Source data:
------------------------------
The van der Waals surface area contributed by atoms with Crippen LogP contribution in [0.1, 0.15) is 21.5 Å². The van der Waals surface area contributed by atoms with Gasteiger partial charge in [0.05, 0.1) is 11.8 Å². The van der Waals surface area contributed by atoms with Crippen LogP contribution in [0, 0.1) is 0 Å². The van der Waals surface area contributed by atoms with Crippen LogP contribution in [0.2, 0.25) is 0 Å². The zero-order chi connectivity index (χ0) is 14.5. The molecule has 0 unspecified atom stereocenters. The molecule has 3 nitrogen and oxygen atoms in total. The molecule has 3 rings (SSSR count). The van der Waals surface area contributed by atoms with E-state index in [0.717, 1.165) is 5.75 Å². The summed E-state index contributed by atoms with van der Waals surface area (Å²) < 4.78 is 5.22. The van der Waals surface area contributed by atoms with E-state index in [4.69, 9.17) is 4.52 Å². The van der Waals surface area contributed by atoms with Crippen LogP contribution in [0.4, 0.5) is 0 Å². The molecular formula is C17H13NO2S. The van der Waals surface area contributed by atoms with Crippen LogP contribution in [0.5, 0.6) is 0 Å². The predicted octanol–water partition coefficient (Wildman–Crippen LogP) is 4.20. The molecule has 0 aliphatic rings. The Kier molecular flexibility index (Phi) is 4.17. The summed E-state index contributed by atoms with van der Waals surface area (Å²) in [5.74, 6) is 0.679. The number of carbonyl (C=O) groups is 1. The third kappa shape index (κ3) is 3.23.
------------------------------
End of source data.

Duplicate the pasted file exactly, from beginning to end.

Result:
The van der Waals surface area contributed by atoms with Crippen LogP contribution in [0.1, 0.15) is 21.5 Å². The van der Waals surface area contributed by atoms with Gasteiger partial charge in [0.05, 0.1) is 11.8 Å². The van der Waals surface area contributed by atoms with Crippen LogP contribution in [0, 0.1) is 0 Å². The van der Waals surface area contributed by atoms with Crippen LogP contribution in [0.2, 0.25) is 0 Å². The zero-order chi connectivity index (χ0) is 14.5. The molecule has 0 unspecified atom stereocenters. The molecule has 3 nitrogen and oxygen atoms in total. The molecule has 3 rings (SSSR count). The van der Waals surface area contributed by atoms with E-state index in [0.717, 1.165) is 5.75 Å². The summed E-state index contributed by atoms with van der Waals surface area (Å²) < 4.78 is 5.22. The van der Waals surface area contributed by atoms with E-state index in [4.69, 9.17) is 4.52 Å². The van der Waals surface area contributed by atoms with Crippen LogP contribution in [0.4, 0.5) is 0 Å². The molecular formula is C17H13NO2S. The van der Waals surface area contributed by atoms with Crippen LogP contribution in [0.5, 0.6) is 0 Å². The predicted octanol–water partition coefficient (Wildman–Crippen LogP) is 4.20. The molecule has 0 aliphatic rings. The Kier molecular flexibility index (Phi) is 4.17. The summed E-state index contributed by atoms with van der Waals surface area (Å²) in [5.74, 6) is 0.679. The number of carbonyl (C=O) groups is 1. The third kappa shape index (κ3) is 3.23.